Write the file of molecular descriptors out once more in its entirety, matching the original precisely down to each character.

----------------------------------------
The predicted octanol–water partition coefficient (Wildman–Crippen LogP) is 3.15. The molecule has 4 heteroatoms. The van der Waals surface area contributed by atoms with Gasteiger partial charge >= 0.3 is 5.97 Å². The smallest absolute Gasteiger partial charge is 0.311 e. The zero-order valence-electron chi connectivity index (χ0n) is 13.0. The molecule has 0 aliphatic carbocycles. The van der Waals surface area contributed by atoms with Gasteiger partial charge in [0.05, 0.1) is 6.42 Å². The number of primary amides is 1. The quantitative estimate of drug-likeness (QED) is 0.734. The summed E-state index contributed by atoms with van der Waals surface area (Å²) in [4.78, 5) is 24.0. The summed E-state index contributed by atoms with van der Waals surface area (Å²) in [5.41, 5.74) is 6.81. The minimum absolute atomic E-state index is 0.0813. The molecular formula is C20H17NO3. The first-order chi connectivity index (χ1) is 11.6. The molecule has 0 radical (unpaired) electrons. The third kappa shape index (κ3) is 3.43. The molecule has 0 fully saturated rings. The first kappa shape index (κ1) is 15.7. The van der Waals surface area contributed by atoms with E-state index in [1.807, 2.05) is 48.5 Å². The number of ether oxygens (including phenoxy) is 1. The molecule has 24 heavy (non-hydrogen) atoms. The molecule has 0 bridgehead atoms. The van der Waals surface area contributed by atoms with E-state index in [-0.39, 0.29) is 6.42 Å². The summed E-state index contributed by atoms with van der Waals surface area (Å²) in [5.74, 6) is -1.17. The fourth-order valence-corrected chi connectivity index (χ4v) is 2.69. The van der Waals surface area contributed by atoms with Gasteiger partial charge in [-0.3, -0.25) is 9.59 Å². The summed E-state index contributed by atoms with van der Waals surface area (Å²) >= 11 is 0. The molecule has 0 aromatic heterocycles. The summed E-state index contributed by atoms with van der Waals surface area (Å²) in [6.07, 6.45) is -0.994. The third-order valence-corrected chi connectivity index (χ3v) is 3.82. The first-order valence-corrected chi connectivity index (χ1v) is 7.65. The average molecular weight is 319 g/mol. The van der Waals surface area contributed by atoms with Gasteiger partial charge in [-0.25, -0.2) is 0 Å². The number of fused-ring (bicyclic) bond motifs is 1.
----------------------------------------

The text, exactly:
The predicted octanol–water partition coefficient (Wildman–Crippen LogP) is 3.15. The molecule has 4 heteroatoms. The van der Waals surface area contributed by atoms with Gasteiger partial charge >= 0.3 is 5.97 Å². The smallest absolute Gasteiger partial charge is 0.311 e. The zero-order valence-electron chi connectivity index (χ0n) is 13.0. The molecule has 0 aliphatic carbocycles. The van der Waals surface area contributed by atoms with Gasteiger partial charge in [0.05, 0.1) is 6.42 Å². The number of primary amides is 1. The quantitative estimate of drug-likeness (QED) is 0.734. The summed E-state index contributed by atoms with van der Waals surface area (Å²) in [4.78, 5) is 24.0. The summed E-state index contributed by atoms with van der Waals surface area (Å²) in [5.41, 5.74) is 6.81. The minimum absolute atomic E-state index is 0.0813. The molecular formula is C20H17NO3. The first-order chi connectivity index (χ1) is 11.6. The molecule has 0 radical (unpaired) electrons. The third kappa shape index (κ3) is 3.43. The molecule has 0 fully saturated rings. The first kappa shape index (κ1) is 15.7. The van der Waals surface area contributed by atoms with E-state index in [1.807, 2.05) is 48.5 Å². The number of ether oxygens (including phenoxy) is 1. The molecule has 24 heavy (non-hydrogen) atoms. The molecule has 0 bridgehead atoms. The van der Waals surface area contributed by atoms with E-state index in [-0.39, 0.29) is 6.42 Å². The summed E-state index contributed by atoms with van der Waals surface area (Å²) in [5.74, 6) is -1.17. The fourth-order valence-corrected chi connectivity index (χ4v) is 2.69. The van der Waals surface area contributed by atoms with Gasteiger partial charge in [-0.3, -0.25) is 9.59 Å². The summed E-state index contributed by atoms with van der Waals surface area (Å²) >= 11 is 0. The molecule has 0 aromatic heterocycles. The summed E-state index contributed by atoms with van der Waals surface area (Å²) in [6.07, 6.45) is -0.994. The third-order valence-corrected chi connectivity index (χ3v) is 3.82. The first-order valence-corrected chi connectivity index (χ1v) is 7.65. The average molecular weight is 319 g/mol. The van der Waals surface area contributed by atoms with Gasteiger partial charge in [-0.25, -0.2) is 0 Å². The number of fused-ring (bicyclic) bond motifs is 1.